Which leaves Adams in a bind. Unlike Massachusetts’ right-to-shelter law, which applies statewide, New York’s version of the policy is only applicable within the city limits. Practically speaking, that means housing migrants falls to City Hall, whereas in Massachusetts the state government takes the lead. Another difference: The Massachusetts law covers only families and pregnant women. The New York policy applies to all.
A single migrant man in New York City has a right to shelter. The same man in Massachusetts does not.
Fissures emerge between Democrats
As migrants have continued streaming into New York City, at an average rate of more than 2,000 people per week, tensions have flared between the city and state governments. Meanwhile, some New Yorkers, including some liberals, have opposed the city’s shelter plans.
The leader of a youth soccer league, Vilda Mayuga, circulated a petition against a city plan to build tent shelters on soccer fields, saying that sheltering migrants should not come at a cost to the city’s children. The protest likely would have gone unnoticed except that Mayuga is a city hall official — the commissioner of the city’s Department of Consumer and Worker Protection — and the petition targeted the policies of her boss, Mayor Adams. She backtracked after The City, a New York news outlet, reported on the matter.
In a statement to the Globe, Mayuga said, “Anyone who knows me or my work knows the passion I bring to supporting and advocating for immigrants and it breaks my heart that, with an email, I sent a very different message.”
On Aug. 6 in Brooklyn, two rallies — one in the morning, the other in the afternoon — opposed a city plan to turn a gym into a migrant shelter. The morning rally was organized by a Republican City Council candidate, Ying Tan. More surprising: the afternoon rally, also protesting the shelter, was led by Tan’s Democratic opponent Susan Zhuang, perhaps illustrating how the migration influx has shifted conventional political allegiances. (Zhuang, who declined to comment, said at the rally that she wanted the gym to be available to locals, according to a report in The City.)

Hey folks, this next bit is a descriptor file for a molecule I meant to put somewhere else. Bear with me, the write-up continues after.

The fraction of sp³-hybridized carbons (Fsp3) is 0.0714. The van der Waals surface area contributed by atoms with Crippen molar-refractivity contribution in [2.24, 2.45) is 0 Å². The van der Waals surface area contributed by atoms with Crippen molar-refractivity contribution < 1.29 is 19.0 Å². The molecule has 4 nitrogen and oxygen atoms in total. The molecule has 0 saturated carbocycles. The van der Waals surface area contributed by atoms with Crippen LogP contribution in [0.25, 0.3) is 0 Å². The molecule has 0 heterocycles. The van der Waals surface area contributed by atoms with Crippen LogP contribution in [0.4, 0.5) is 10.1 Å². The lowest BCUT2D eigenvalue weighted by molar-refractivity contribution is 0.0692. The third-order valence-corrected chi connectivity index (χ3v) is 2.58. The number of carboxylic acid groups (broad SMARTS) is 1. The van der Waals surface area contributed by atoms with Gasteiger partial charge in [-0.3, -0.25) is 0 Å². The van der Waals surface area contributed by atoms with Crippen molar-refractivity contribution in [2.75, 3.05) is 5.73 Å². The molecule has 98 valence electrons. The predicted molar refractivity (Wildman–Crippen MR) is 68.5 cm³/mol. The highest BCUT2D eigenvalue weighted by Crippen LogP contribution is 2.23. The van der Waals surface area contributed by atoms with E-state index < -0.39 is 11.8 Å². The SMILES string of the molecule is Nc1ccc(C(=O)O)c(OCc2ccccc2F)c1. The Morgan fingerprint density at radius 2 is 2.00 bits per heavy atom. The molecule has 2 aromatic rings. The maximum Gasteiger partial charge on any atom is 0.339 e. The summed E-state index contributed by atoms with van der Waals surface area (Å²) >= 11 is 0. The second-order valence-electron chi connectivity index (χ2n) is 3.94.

At the upper reaches of New York government, tensions are also apparent.
On Aug. 9, the Adams administration called on Governor Kathy Hochul, a Democrat, to implement “a statewide relocation program” that would distribute migrants to New York counties in proportion to their share of the state population.
On Tuesday, a lawyer for Hochul responded with a scathing letter criticizing the Adams administration’s response to the migration surge, alleging that City Hall had been slow to act as the surge accelerated last summer and that the Adams administration had failed to take advantage of supports the state was already offering, including funding to resettle 1,250 families. (The New York Times first reported on the letter.)
The Hochul administration has allocated $1 billion this fiscal year to reimburse the city for shelter costs.
Adams vigorously defended the city’s response. “No other municipality,” he said at a press conference Thursday, “has been able to accomplish over 101,000″ placements into the shelter system, a number that includes both migrants and homeless New Yorkers. “No child, no family [is] sleeping in the streets.”
The city processes migrants seeking shelter placements in the lobby of the Roosevelt Hotel, a century-old institution that is now a city-run facility with 1,000 rooms for migrants.
Last Tuesday afternoon, the scene outside was orderly, except for one man who stood near the entrance shouting, “Trump, Trump, go Trump 2024! He won’t let any of you stay.”